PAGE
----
I have heard about backdoor Roth IRA conversions from traditional IRAs and am interested in pursuing this as a way to save some extra income. However, before I try it, I want to make sure I fully understand the mechanics. Are there any pitfalls with the following strategy?
- Continue making maximum contributions to my employer's 401(k) plan on a pre-tax basis ($18,500 annually for 2018).
- Open a traditional IRA in 2018 and invest some baseline amount of after-tax dollars (minimum allowed balance in some low-fee index fund tracking a major index).
- Open a Roth IRA in 2018 and fund it with the maximum allowed amount of after-tax dollars ($5,500 in whatever I choose)
- In 2018 and in subsequent years, contribute whatever after-tax money I choose to the IRA opened in step 2 above, and then within the same year convert some amount (likely the maximum allowable amount) to Roth, transferring to the account opened in step 3, and paying any applicable tax (hopefully small)?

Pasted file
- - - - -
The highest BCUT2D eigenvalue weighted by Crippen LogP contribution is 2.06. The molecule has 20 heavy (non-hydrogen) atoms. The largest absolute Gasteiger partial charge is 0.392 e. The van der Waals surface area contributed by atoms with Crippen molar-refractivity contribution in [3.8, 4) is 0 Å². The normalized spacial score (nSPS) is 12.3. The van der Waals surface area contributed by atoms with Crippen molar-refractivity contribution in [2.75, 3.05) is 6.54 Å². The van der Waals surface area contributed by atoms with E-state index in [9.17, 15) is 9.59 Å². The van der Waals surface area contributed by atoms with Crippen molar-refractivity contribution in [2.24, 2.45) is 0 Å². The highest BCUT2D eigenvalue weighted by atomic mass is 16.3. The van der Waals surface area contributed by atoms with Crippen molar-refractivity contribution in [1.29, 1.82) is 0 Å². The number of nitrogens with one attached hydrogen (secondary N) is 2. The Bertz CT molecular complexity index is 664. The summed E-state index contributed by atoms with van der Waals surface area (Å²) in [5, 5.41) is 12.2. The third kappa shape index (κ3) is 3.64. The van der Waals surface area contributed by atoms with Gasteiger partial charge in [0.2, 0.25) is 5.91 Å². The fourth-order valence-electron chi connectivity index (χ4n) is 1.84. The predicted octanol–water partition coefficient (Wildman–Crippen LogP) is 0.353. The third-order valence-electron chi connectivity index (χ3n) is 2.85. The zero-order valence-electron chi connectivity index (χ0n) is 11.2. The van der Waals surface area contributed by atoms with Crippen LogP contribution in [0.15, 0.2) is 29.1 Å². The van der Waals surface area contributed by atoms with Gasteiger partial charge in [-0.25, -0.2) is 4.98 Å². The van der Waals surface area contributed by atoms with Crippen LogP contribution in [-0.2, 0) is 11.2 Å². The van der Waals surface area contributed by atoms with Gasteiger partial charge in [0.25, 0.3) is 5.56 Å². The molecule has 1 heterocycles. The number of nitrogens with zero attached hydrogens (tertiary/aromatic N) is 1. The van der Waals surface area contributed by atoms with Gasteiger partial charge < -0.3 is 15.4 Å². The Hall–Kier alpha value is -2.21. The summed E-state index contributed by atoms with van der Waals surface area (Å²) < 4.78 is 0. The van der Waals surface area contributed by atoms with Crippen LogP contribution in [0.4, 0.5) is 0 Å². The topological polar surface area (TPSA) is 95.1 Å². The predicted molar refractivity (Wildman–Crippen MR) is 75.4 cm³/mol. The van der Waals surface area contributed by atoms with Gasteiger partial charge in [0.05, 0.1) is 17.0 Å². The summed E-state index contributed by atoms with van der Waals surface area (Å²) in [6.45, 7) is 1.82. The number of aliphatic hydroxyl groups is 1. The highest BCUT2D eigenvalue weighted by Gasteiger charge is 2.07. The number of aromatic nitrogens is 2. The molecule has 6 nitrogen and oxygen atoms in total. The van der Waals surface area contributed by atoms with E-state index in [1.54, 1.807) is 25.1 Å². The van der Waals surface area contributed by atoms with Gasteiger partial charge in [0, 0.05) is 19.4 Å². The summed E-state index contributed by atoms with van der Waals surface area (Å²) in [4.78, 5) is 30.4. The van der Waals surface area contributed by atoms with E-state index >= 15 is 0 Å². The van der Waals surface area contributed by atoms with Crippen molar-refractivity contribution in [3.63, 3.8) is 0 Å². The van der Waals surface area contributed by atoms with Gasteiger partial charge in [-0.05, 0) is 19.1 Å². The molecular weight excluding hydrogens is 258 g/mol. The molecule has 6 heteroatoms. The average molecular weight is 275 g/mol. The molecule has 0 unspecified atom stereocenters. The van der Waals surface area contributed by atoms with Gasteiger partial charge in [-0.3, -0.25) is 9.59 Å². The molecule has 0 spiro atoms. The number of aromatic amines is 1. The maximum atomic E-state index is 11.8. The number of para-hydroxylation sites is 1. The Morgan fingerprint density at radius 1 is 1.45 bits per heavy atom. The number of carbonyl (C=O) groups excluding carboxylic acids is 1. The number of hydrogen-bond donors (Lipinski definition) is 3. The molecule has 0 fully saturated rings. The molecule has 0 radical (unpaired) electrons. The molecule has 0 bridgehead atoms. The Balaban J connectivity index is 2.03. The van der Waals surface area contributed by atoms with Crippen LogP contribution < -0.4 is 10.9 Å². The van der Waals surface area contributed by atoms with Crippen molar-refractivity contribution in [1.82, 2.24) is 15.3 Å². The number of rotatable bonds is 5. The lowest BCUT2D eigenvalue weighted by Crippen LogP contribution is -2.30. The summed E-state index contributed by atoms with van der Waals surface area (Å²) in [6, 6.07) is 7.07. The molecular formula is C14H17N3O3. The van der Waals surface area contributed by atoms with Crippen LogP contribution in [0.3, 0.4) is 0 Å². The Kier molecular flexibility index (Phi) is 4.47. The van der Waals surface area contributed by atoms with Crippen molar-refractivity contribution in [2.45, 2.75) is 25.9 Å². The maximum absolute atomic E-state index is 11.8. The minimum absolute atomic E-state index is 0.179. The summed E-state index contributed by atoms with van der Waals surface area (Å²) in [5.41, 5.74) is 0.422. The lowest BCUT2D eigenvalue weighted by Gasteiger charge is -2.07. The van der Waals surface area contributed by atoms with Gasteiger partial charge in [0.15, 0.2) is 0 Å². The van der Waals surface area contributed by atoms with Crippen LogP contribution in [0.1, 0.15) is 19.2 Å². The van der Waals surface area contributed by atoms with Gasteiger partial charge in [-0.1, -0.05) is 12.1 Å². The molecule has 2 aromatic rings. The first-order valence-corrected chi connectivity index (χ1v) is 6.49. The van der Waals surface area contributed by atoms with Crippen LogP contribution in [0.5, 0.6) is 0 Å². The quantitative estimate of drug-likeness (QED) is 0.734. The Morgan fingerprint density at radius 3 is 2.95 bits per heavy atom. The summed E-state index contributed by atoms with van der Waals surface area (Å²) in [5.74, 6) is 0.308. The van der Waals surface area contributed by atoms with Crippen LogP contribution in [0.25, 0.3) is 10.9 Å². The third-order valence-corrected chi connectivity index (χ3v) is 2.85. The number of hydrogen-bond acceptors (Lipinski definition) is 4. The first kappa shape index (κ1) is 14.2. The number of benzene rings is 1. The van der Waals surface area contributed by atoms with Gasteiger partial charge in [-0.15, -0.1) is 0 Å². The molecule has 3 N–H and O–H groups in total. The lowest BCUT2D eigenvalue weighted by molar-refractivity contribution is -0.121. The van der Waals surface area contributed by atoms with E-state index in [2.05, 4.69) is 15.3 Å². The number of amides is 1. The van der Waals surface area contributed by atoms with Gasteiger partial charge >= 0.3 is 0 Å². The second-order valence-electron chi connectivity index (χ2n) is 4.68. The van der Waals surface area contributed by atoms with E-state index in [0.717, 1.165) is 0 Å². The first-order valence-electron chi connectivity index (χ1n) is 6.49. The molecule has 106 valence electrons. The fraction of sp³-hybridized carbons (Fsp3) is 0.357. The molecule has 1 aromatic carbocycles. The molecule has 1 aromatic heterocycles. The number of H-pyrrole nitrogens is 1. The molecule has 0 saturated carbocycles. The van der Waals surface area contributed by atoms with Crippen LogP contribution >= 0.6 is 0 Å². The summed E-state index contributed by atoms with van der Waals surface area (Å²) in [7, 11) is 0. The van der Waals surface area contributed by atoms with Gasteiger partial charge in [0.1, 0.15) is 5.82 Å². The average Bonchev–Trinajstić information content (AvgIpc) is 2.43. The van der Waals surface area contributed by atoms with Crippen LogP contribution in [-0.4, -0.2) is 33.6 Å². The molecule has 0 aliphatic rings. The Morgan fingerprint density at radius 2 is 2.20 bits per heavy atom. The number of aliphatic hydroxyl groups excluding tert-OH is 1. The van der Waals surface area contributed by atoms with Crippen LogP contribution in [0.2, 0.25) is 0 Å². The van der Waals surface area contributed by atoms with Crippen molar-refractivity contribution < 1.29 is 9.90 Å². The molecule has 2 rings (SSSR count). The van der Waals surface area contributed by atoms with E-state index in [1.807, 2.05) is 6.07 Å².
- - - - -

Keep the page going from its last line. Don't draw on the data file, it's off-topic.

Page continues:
Does having pre-tax savings in my or my wife's employer-sponsored 401(k) accounts create any problems, or are there problems with holding the funds in a traditional IRA for a short period of time (less than a year, likely less than 6 months or preferably even 6 weeks)?
Is the only benefit to the above scheme, compared to simply contributing directly to a Roth IRA, that it avoids income limits? Or does it have other advantages (or not even that one)?
I understand tax rules could change, maybe even retroactively, but there's no way to tell the future so I am not concerned about that real possibility.